Nanotechnology platforms for clinical diagnostics

A major challenge in clinical medicine is to establish reliable, highly-specific diagnostic assays for informed clinical decision. Biosensors based on nanotechnology are promising platforms for such medical diagnostics. Nanostructures, with their unique size and physical properties, can efficiently recognize biomolecules, and subsequently generate distinctive analytical signals. We have been developing different types of nanotechnology platforms designed for specific clinical applications. This presentation will review the nPLEX (nanoplasmonic exosome) platform that is optimized for high-throughput exosome analyses. Exosomes are nanoscale vesicles shed by tumor cells. These vesicles carry biomolecules of their originating cells (e.g., proteins, mRNA, microRNA), and can thus serve as cellular surrogates. The nPLEX uses the principle of extraordinary optical transmission to sensitively detect these exosomes. The sensor consists of periodic nanohole arrays that generate intense surface plasmon resonance; each array is functionalized with antibodies to profile exosome protein targets. The strategy is ideal for exosome detection, as the probing depth (< 200 nm) of the sensor is matched to exosome size. We applied the first generation nPLEX to profile cancer-derived exosomes in patient samples. Our data showed promising potential of using exosome diagnostics to monitor the tumor progression and treatment responses. Further clinical investigations are underway to rigorously evaluate the clinical utility of exosomes for cancer managements.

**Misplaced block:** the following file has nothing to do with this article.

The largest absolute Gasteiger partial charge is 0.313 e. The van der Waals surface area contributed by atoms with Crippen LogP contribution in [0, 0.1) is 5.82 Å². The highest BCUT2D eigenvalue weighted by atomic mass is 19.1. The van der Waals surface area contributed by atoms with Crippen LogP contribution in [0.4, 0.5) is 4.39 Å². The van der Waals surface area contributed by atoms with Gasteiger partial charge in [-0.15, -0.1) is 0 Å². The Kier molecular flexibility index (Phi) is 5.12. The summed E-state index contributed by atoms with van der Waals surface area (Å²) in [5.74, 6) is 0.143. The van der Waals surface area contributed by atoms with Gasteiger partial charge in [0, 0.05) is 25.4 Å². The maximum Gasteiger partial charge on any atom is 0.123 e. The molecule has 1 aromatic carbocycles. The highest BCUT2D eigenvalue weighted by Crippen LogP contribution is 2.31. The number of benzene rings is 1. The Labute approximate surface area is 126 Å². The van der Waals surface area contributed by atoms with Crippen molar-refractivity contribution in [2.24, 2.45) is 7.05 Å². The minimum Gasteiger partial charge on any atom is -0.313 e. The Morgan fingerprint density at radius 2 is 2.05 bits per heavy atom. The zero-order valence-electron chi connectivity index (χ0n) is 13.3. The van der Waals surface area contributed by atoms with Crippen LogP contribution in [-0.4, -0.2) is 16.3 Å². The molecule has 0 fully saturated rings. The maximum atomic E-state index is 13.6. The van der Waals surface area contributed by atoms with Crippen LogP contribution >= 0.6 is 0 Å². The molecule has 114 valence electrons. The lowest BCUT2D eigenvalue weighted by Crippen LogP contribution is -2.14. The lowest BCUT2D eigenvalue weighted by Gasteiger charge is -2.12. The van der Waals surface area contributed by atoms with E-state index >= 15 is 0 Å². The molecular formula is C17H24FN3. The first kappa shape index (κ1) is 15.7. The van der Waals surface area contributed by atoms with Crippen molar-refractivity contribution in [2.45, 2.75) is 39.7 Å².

leeHakho Lee, Ph.D. is Associate Professor in Radiology at Harvard Medical School, and Director of the Biomedical Engineering Program at the Center for Systems Biology (CSB), Massachusetts General Hospital (MGH). He received his Ph.D. in Physics from Harvard University (Advisor: Robert M. Westervelt), and completed his post-doctoral training at MGH under Dr. Weissleder. Dr. Lee has extensive experience in nanomaterials, biophysics, microfluidics, and electrical engineering. His research focuses on developing new biosensor technologies, and has been leading the Biomedical Engineering Program at CSB.